This shot is always a very tough test of a camera's white balance capability, given the strong, yellowish color cast of the household incandescent bulbs used for the lighting, and the D1X's automatic white balance system has a little trouble with this light source. We shot samples of this image with the automatic (1229 k), incandescent (1132 k), and manual (1183 k) white balance settings, finding interesting results at all three settings. The automatic setting produced a very strong orange cast, while the incandescent setting resulted in a noticeable magenta cast. One unusual feature of the D1x is its ability to "fine tune" the white balance presets. To show this, we took variations of this shot with the fine-tuning set to -3 (1195 k) and +3 (1178 k) (the limits of this adjustment). The magenta cast increased to an orange coloration with the -3 setting, while the +3 setting produced much better results. The magenta cast is still present, though not nearly as strong. The manual white balance setting produced by far the most accurate results overall, without any strong color casts. Color balance is a little reddish overall, but still looks very good, and in fact is more to our liking than a perfectly neutral treatment would have been. - The slight warmth preserves more of the "mood" of the original lighting. Skin tones are slightly pink, but color in the flower bouquet looks pretty good. The blue flowers have some purple tints from the reddish cast, a common problem with this shot among digicams we've tested. Resolution is excellent, with an incredible amount of detail visible on the model's face, in the flower bouquet, and in the details of the white shirt. In lieu of our standard exposure series, we snapped images at the +0.0 (2198 k) and +2.0 EV (2349k) exposure settings, choosing the +2.0 EV exposure for our main image. (For some reason, the D1x's exposure system *really* wanted to underexpose this shot. We're puzzled as to why, since there was no strong highlight that it would have been trying to hold detail in.) We also shot with the 125 (2102 k), 200 (2164 k), 400 (2508 k), and 800 (2683 k) ISO settings, noticing that exposure darkened slightly as the sensitivity increased. Noise is minimal at the 125 ISO setting, increasing to a moderately high level with the 800 ISO setting. Alert viewers will notice the shallower depth of field of the D1x's photos of this shot, when compared to consumer-level digicams we've tested. This is because the D1x's larger sensor area leads to longer focal lengths being used for shots at the same distance. The longer focal lengths produce depth of field results much closer to those of a 35mm film-based camera. (The D1x does still have somewhat greater DOF than a 35mm though, given the 1.5x effective focal length multiplier.)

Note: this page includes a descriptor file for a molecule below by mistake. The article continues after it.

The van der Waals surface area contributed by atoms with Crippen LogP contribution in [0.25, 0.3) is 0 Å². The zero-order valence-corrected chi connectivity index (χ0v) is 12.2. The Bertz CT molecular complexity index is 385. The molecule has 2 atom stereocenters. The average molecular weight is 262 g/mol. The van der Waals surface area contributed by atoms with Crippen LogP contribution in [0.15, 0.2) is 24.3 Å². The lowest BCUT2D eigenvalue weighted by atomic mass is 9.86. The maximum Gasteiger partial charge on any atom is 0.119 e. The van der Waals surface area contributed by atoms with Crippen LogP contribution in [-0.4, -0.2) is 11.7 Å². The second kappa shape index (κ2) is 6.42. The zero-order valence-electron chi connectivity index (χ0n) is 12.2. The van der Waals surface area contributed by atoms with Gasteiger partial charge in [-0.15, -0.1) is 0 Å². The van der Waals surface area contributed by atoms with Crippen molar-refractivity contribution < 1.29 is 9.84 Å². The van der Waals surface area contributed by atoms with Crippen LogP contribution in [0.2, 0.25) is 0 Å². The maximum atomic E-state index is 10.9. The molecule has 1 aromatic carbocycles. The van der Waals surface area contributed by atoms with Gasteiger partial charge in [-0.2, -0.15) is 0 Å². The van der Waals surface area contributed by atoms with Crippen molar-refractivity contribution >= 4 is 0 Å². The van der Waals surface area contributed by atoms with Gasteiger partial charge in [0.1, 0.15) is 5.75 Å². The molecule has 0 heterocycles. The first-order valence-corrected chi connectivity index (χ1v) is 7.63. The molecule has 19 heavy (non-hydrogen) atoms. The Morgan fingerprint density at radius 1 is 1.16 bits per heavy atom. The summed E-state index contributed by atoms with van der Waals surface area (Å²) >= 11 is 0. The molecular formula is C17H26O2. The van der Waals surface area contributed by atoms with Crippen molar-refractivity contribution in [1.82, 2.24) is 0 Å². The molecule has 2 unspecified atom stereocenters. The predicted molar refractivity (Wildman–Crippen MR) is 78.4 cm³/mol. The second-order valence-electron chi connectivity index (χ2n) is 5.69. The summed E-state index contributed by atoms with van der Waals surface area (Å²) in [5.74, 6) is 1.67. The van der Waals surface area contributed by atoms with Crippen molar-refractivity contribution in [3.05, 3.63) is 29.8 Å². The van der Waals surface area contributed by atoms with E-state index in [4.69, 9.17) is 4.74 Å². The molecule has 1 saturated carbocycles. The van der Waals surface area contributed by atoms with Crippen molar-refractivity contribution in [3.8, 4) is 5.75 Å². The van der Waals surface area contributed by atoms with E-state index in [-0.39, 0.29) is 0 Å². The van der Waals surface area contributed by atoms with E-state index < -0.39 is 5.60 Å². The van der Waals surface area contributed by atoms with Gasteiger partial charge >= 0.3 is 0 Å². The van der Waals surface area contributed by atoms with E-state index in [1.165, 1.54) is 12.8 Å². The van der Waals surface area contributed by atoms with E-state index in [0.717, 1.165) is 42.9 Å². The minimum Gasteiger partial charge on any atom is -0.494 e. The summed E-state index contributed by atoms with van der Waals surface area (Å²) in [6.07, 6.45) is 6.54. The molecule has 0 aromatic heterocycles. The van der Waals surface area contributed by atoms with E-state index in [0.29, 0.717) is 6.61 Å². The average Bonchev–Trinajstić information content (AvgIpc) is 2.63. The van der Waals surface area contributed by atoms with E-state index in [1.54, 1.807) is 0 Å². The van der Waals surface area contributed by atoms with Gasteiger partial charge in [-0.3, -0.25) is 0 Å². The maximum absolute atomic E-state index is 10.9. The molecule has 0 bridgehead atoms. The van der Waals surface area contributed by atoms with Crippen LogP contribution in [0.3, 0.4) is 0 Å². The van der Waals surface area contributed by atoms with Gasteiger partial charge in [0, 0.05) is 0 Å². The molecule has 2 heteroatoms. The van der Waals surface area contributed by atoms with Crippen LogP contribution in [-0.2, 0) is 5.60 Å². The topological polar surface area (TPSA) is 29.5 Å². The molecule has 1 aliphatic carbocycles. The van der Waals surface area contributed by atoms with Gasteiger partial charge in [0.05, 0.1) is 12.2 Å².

House shot: (1248 k)